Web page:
A family settlement agreement offers a hassle-free solution
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The Private Client team at Cyril Amarchand Mangaldas shares their comments and opinions in an article in the  following Q&A which was published by the Mint Newspaper on 13th October, 2021 and the online edition of the same can be found here.

We are two brothers and one sister. In the event of our parent’s demise, we brothers stand to inherit some immovable property and we plan to pay some amount to our sister in settlement. What is the right way to execute this?

⁠— Name with held on request


Continue Reading A family settlement agreement offers a hassle-free solution

Rights of 'members' of an HUF remain extremely limited
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The Private Client team at Cyril Amarchand Mangaldas shares their comments and opinions in an article in the  following Q&A which was published by the Mint Newspaper on 14th September, 2021 and the online edition of the same can be found here.

What is the status of the wife of the grandson in a Hindu undivided family (HUF)?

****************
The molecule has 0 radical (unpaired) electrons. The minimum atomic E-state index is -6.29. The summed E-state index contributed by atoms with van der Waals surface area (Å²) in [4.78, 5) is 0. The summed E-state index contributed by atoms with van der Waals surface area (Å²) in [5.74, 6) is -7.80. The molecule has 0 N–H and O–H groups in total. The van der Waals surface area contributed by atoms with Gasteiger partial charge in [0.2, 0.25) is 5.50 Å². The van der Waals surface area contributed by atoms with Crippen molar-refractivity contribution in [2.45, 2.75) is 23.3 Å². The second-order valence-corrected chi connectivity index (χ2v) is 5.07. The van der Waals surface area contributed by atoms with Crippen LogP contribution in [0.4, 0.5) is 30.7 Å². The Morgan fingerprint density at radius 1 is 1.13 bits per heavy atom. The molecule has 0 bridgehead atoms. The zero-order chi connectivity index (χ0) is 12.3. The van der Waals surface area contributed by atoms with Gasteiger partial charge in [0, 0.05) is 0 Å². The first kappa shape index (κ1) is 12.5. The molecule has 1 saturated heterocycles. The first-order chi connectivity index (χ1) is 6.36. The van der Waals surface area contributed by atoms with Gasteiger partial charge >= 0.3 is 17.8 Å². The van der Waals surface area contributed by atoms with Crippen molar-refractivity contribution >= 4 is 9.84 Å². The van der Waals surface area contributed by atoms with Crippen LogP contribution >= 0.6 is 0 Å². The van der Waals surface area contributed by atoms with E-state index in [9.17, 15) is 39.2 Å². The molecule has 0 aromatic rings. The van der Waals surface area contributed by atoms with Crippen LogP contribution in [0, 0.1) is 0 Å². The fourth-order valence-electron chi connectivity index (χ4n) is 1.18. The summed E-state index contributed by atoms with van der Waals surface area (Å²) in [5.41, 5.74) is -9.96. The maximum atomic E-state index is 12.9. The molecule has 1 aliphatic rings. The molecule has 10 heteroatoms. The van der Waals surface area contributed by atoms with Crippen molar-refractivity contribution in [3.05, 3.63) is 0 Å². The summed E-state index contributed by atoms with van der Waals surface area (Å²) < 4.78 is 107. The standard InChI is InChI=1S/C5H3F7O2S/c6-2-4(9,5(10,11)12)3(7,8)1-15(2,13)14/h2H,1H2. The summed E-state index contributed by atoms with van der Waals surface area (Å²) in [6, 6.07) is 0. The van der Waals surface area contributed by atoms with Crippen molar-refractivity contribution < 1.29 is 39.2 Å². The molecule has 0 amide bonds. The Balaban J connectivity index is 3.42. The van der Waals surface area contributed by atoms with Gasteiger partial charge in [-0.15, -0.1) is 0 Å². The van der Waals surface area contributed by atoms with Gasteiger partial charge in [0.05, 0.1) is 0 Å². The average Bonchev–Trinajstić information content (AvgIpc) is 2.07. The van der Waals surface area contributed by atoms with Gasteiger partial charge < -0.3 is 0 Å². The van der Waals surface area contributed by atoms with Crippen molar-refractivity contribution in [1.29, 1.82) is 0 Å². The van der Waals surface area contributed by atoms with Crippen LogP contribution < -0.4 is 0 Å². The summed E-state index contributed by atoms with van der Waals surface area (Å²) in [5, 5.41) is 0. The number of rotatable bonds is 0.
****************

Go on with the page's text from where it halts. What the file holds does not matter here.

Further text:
—Shiv Kumar Jha


Continue Reading Rights of ‘members’ of an HUF remain extremely limited

Will executed by a Muslim does not mandatorily need a probate
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The Private Client team at Cyril Amarchand Mangaldas shares their comments and opinions shared in an article in the  following Q&A which was published by the Mint Newspaper on 02nd December, 2020 and the online edition of the same can be found here.

My maternal grandfather had inherited some property from his father. My mother passed away in 1997 and my grandfather in 2018 without any partition or will. My mother’s brother is denying that I have any share in the property. Do I have a legal share in it as the son of a predeceased daughter, as per the recent clarifications on the Hindu Succession Act?

Supreme Court clarifies the law on Maintenance

Introduction:

In our blog post titled “Maintenance and Women[1]”, we had inter alia discussed various statutory provisions under which women in India can claim maintenance. This blog post is in furtherance to the said post.

Recognising the dire need to have uniformity, consistency, procedural fairness and time efficiency in disposal of maintenance applications, the Supreme Court has recently, in the matter of Rajnesh v. Neha & Anr.[2] inter alia, framed guidelines on certain aspects pertaining to payment of maintenance in matrimonial disputes (“Guidelines”). Further, the Court has also set out a comprehensive format in which the Affidavit of Disclosure of Assets and Liabilities (“Affidavit of Disclosure”) is to be filed by parties to matrimonial disputes of such nature.